Hey guys!! I am so excited to start this new Bible study on Mondays!! I want to study the book of Ruth with you for the next four weeks!! This week we read through chapter 1 and get the setting and beginning of Ruths story!! There will be a podcast each week that goes along with the blog post so you can listen to it on the FaithFully Yours podcast which is on iTunes and Spotify.
Ruth is such a fierce woman. I relate to her on so many levels its unbelievable. I love when you find someone you feel like would just get you and I feel like her and I would be best friends!! Ruth goes through some pretty tough situations but she is so loyal and faithful that she allows God to bless her beyond belief. She perseveres when things are hard and is so selfless when it comes to others. I am so excited to share with you what I have learned this week in Ruth chapter 1!!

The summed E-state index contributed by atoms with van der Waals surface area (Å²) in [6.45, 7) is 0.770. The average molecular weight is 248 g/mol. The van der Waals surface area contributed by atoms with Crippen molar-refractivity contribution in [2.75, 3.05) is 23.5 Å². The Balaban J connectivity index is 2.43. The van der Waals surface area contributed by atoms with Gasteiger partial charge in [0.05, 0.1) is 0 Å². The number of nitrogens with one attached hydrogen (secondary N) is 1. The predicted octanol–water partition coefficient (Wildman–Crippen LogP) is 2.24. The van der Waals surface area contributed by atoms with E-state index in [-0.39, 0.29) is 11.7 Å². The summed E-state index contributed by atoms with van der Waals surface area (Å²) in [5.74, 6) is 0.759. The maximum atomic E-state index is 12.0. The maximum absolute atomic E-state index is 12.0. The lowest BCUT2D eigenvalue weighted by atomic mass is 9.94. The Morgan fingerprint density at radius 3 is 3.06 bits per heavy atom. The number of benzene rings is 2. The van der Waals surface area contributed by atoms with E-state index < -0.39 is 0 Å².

- Ruths author is thought to be Samuel but it is unknown and we can only speculate who wrote the book.
- Ruth takes place in Moab and Bethlehem. Moab is modern day Jordan and runs along the eastern shore of the Dead Sea.
- Takes place during the time of judges which was a time that Israel had no leader. People did what they wanted.
KEY POINTS OF CHAPTER 1
LESSONS FROM RUTH CHAPTER 1
Be sure to so you dont miss a post!! Read chapter two for next week and listen to the podcast for more in depth detail and my thoughts on chapter one!! xoxo -A
MORE BIBLE STUDIES ON RUTH:
Who Wrote The Book Of Ruth In The Bible
The author isn’t known. It has been suggested that Samuel or David were involved in its final edition.